Russo rumored to be leaving Oakland for position in Alameda
on March 1, 2011
According to several local news reports, Oakland City Attorney John Russo may be hoping to leave his post and step into new shoes as Alameda’s city manager. Last Friday, The Oakland Tribune reported that Russo is one of three finalists for the position, although Russo has denied he is looking for another job.
Russo’s office declined to comment to Oakland North about the reports or about his future role as Oakland’s City Attorney.
According to the Alameda officials, more than 65 people applied for Alameda’s city manager position. The Alameda City Council interviewed six candidates and unanimously selected three finalists during a closed-door session on February 19. The council will make a final decision after the candidates are reviewed by three advisory boards said Jill Kolvac, management analyst for Alameda’s human resources department.
Alameda newspaper The Island has reported that in addition to Russo the other finalists for the job are Alameda’s former assistant city attorney, David Brandt, and Millbrae City Manager Marcia Raines.
In order to maintain the confidentiality of their process, Alameda city officials would not confirm the names or backgrounds of the finalists. Russo’s office also would not confirm whether he is a candidate for the job.
If the news reports are correct, Russo would be the second high-ranking Oakland city official to seek another job this year. In January, news leaked that Oakland Police Chief Anthony Batts was one of two finalists seeking the position of San Jose’s police chief. When he was not awarded the position, Batts initially made public statements that he might not stay on in his current position because of police funding problems, but after further discussions with Oakland Mayor Jean Quan he recommitted himself to staying in Oakland.
Rumors of Russo’s departure have been circulating for weeks, and within the last several months initiatives supported by his office have put him in conflict with some city leaders.
Russo’s office has pushed for the establishment of two Oakland gang injunctions, one in North Oakland and one in the Fruitvale neighborhood, that would seek to reduce violence by restricting the behavior of alleged gang members. But it’s been a controversial issue that not all Oakland city officials have supported.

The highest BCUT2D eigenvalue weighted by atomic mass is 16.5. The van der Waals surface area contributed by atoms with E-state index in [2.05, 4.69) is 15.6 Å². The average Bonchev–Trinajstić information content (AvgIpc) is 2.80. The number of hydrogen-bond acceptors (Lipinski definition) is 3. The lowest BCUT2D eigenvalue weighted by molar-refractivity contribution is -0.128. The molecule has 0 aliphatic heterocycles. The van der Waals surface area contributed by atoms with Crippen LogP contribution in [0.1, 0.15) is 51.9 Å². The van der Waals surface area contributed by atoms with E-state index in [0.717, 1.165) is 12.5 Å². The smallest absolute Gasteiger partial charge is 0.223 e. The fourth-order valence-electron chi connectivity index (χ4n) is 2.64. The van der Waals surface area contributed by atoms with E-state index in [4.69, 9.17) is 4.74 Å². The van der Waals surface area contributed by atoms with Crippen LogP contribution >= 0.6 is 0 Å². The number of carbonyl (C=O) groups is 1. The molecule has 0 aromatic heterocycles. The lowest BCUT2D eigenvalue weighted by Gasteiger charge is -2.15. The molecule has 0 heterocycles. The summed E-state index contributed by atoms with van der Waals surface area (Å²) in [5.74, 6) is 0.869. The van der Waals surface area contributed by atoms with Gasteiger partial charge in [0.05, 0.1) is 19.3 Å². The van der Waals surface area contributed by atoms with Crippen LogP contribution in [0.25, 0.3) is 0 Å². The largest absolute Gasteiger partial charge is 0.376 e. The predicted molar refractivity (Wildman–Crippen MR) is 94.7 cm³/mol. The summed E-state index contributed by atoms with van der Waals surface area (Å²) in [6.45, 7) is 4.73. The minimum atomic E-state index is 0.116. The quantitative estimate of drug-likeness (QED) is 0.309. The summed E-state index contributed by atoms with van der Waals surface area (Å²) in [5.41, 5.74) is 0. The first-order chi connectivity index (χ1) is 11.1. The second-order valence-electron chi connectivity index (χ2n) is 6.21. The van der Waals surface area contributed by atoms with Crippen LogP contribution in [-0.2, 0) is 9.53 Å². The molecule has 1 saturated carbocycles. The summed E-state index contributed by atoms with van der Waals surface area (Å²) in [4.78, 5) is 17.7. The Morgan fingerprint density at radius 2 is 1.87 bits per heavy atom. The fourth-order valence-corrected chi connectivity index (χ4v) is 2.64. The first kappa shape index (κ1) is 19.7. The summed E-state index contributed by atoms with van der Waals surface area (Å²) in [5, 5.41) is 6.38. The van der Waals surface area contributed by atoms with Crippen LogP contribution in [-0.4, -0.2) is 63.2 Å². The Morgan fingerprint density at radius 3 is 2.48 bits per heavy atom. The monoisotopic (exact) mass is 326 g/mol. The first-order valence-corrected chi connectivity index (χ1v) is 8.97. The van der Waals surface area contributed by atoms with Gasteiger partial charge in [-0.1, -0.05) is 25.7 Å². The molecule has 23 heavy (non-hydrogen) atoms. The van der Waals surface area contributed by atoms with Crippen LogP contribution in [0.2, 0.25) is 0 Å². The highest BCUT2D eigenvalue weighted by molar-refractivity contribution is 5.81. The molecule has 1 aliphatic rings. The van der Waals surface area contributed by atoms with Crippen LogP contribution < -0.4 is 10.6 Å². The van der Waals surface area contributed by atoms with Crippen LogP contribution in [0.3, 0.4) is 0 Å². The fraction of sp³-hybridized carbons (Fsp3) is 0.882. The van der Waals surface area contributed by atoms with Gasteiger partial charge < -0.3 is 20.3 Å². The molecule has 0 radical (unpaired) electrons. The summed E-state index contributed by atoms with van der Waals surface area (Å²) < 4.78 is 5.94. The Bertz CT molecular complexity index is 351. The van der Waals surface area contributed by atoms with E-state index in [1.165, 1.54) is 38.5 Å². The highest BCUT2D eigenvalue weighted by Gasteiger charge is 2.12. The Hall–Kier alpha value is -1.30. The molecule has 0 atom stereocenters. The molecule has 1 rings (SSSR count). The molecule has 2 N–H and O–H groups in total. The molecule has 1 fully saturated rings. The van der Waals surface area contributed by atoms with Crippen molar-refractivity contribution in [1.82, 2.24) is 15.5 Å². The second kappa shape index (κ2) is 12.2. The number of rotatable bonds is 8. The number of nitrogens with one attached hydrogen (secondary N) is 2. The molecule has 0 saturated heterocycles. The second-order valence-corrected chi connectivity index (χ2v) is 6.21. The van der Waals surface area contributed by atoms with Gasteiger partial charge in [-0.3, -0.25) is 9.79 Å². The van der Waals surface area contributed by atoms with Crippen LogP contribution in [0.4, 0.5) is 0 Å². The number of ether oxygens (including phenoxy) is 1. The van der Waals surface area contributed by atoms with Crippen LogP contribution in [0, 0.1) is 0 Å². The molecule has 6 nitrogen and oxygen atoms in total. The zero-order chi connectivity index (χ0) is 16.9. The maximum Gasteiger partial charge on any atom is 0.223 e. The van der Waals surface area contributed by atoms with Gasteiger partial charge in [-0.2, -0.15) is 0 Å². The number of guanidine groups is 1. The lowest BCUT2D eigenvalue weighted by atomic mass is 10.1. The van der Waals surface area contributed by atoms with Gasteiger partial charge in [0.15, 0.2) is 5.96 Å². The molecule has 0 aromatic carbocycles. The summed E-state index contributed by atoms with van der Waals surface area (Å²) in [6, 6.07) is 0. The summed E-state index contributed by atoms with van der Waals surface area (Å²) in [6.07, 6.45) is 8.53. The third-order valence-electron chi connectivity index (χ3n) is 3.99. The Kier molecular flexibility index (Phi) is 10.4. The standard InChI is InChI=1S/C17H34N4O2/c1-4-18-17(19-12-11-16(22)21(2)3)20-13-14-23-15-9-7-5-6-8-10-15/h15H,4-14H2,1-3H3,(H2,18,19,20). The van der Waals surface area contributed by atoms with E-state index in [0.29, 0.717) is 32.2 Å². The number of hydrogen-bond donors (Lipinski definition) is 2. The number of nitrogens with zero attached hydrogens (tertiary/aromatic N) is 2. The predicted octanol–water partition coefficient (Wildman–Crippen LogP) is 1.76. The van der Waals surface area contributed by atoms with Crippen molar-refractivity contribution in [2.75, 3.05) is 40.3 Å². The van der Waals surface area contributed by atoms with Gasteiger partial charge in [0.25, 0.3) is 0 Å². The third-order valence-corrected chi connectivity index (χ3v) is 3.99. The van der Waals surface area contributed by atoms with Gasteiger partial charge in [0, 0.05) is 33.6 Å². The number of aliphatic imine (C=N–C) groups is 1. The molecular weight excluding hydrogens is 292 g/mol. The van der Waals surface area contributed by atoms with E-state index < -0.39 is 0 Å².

Quan chose former Oakland school board member Dan Siegel, a lawyer who opposes the Fruitvale gang injunction, as her unpaid advisor. Russo’s office also sought to bar lawyers from Siegel’s law firm from representing those named in the injunction, saying it would create a conflict of interest for council president Jane Brunner, who also works there. An Alameda County Judge ruled that the law firm would be able to represent injunction defendants as long they placed a “firewall” between their work and the city’s actions.
Then last month, Russo surprised the city council when he announced that his office would not provide legal advice on the city’s proposal to permit and tax large-scale marijuana farms. After receiving warnings from county and federal officials that the farms might violate state and federal drug laws, Russo explained in a letter to the council that an attorney can recuse himself from representing a client if that client “seeks to pursue an illegal course of conduct.”
Quan, Brunner and Siegel’s offices declined to comment about Russo’s rumored departure.
Russo’s term does not expire for two years. If he leaves, under Oakland’s city charter the council would pick a replacement to serve until the next election. If a replacement is not chosen within 60 days, the council must set a special election date.
The Alameda job became available last December when the Alameda city council decided against renewing the contract of Interim City Manager Ann Marie Gallant, which expires next month. Gallant earns $250,000 in base salary, or about $286,000 with benefits. Not including benefits, Russo earns $213,949 in base salary with a car allowance, according to Alameda and Oakland city public reports.
The three selection advisory panels that will help chose Alameda’s next city manager will be made up of community representatives, city department heads and representatives from bargaining groups within the city. The community panel is expected to include representatives from the Alameda Unified School District, the Chamber of Commerce and other groups, plus one representative for the mayor and each council member.
The final selection will be made by the council, but a decision is not expected until the end of March.
By that time, the court should have decided whether to approve the City Attorney’s Office’s request for a preliminary Fruitvale gang injunction, which faces another hearing this Wednesday. It’s uncertain what would become of the injunctions or other legal matters Oakland is currently facing if a new city attorney were to replace Russo.
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